On cross-examination, Taylor asked if there were times where Eisenman needed her memory refreshed by police as she came to this trial. Jobe asked if her memory would have been better back in February 2019 than it would be now. Welsh, on redirect, asked her if she was told what to say, and she said she was not.

William Fourness’ Testimony

William Fourness Jr. came to the stand next. In Jobe’s opening statement on July 29, he called Fourness a “drug kingpin.” Fourness admitted upfront that he was a drug dealer, and said that his motive was not to feed an addiction but to make money. Fourness spoke very quickly, often running words together, so Welsh had to stop him several times to have him repeat himself, but he pointed at Johnson and alleged that Johnson was his drug supplier. He testified that his wife, Kasey Eidinger Fourness, connected him to Johnson and had also introduced him to Hoffman.

Fourness said that he was told that Rudolph was “a good person,” but Welsh had him clarify: “You and I might have a different definition of ‘a good person.’ Do you mean in the drug world?” Fourness clarified that it meant, in the drug world, that Fourness could trust him to pick up and sell drugs. Fourness said he started this relationship after Hoffman was arrested.

The conversation focused on the heroin that was picked up in November 2018. Fourness said he did not know the difference between fentanyl and heroin until learning that people were overdosing on fentanyl. Fourness testified that he had worked with Johnson, alleging that he had started getting drugs from him and then stopping to get drugs from “out east,” which was a person in Reading. That deal did not work out, with Fourness saying he was ripped off. The supplier in Reading sold Fourness drugs that were, in Fourness’ words, “cheaper but raw and uncut.” Johnson’s were already packaged, but more expensive, according to Fourness.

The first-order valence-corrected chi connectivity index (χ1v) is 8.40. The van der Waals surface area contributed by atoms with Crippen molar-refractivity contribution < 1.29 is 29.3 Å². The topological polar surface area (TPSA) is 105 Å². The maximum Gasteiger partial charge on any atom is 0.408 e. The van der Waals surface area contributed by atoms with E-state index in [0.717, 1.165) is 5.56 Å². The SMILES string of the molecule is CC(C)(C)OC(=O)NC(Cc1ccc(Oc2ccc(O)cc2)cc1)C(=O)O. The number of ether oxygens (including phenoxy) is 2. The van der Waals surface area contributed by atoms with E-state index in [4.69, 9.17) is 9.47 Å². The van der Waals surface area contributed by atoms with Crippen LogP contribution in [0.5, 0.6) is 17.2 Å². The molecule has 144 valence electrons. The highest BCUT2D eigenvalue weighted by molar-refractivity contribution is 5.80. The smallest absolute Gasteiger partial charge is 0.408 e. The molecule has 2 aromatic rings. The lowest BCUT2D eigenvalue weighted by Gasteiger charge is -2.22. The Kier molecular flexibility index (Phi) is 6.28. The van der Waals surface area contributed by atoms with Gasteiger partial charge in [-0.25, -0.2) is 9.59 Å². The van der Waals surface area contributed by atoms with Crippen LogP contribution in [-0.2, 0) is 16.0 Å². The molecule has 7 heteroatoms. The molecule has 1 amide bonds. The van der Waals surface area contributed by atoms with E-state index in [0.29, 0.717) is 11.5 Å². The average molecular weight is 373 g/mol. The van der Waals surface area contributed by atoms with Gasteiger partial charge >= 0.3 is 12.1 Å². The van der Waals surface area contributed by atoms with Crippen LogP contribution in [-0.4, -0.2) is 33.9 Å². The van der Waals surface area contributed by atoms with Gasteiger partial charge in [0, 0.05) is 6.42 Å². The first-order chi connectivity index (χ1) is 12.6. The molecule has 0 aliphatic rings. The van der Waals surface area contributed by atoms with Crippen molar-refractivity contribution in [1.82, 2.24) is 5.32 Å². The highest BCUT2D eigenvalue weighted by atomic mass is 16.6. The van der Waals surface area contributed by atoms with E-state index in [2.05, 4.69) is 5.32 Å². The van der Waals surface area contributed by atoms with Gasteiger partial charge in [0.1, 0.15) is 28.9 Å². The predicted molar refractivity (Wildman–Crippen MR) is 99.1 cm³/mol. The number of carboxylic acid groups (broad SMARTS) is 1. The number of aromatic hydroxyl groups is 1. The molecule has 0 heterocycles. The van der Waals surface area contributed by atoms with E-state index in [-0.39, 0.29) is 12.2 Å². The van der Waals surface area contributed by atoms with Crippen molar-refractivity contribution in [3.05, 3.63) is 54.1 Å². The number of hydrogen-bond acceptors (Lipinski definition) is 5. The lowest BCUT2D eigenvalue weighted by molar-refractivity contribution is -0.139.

On cross-examination, Jobe worked to establish the order of events in police interviews. He wanted to know when Fourness told police about Hoffman or when he heard the phrase “working up the chain” or a mention of Stout’s death. He then shifted into asking if Fourness had ever given his runners Johnson’s number. Fourness said he did not because he did not want his runners to cut him out of the drug trade. He had an agreement with Johnson that Johnson would work with him, so the runners would call Fourness and then Fourness would contact Johnson by FaceTime.